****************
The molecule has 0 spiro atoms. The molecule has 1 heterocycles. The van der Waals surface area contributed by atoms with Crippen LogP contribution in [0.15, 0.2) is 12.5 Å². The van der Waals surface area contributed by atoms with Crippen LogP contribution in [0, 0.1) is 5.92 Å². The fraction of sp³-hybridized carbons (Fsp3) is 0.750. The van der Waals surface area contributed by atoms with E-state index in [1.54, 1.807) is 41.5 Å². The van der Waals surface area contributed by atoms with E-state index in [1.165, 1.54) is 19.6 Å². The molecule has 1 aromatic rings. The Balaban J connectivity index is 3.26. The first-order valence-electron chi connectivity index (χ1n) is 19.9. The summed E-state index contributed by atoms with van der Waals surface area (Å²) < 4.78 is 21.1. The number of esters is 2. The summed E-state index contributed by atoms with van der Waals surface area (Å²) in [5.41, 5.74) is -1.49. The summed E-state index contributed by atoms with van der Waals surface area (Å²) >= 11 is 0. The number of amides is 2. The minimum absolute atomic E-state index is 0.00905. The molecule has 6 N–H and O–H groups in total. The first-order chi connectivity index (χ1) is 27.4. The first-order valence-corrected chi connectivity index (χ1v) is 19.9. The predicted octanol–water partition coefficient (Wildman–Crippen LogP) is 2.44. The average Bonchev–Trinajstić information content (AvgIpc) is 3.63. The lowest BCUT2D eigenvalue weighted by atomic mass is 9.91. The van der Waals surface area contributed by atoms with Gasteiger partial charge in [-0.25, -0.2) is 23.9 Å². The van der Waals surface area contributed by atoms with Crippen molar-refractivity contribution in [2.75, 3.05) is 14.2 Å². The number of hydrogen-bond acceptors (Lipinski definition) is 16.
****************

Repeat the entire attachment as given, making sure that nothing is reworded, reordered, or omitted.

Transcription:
The molecule has 0 spiro atoms. The molecule has 1 heterocycles. The van der Waals surface area contributed by atoms with Crippen LogP contribution in [0.15, 0.2) is 12.5 Å². The van der Waals surface area contributed by atoms with Crippen LogP contribution in [0, 0.1) is 5.92 Å². The fraction of sp³-hybridized carbons (Fsp3) is 0.750. The van der Waals surface area contributed by atoms with E-state index in [1.54, 1.807) is 41.5 Å². The van der Waals surface area contributed by atoms with E-state index in [1.165, 1.54) is 19.6 Å². The molecule has 1 aromatic rings. The Balaban J connectivity index is 3.26. The first-order valence-electron chi connectivity index (χ1n) is 19.9. The summed E-state index contributed by atoms with van der Waals surface area (Å²) < 4.78 is 21.1. The number of esters is 2. The summed E-state index contributed by atoms with van der Waals surface area (Å²) in [5.41, 5.74) is -1.49. The summed E-state index contributed by atoms with van der Waals surface area (Å²) >= 11 is 0. The number of amides is 2. The minimum absolute atomic E-state index is 0.00905. The molecule has 6 N–H and O–H groups in total. The first-order chi connectivity index (χ1) is 27.4. The first-order valence-corrected chi connectivity index (χ1v) is 19.9. The predicted octanol–water partition coefficient (Wildman–Crippen LogP) is 2.44. The average Bonchev–Trinajstić information content (AvgIpc) is 3.63. The lowest BCUT2D eigenvalue weighted by atomic mass is 9.91. The van der Waals surface area contributed by atoms with Gasteiger partial charge in [-0.25, -0.2) is 23.9 Å². The van der Waals surface area contributed by atoms with Crippen molar-refractivity contribution in [2.75, 3.05) is 14.2 Å². The number of hydrogen-bond acceptors (Lipinski definition) is 16.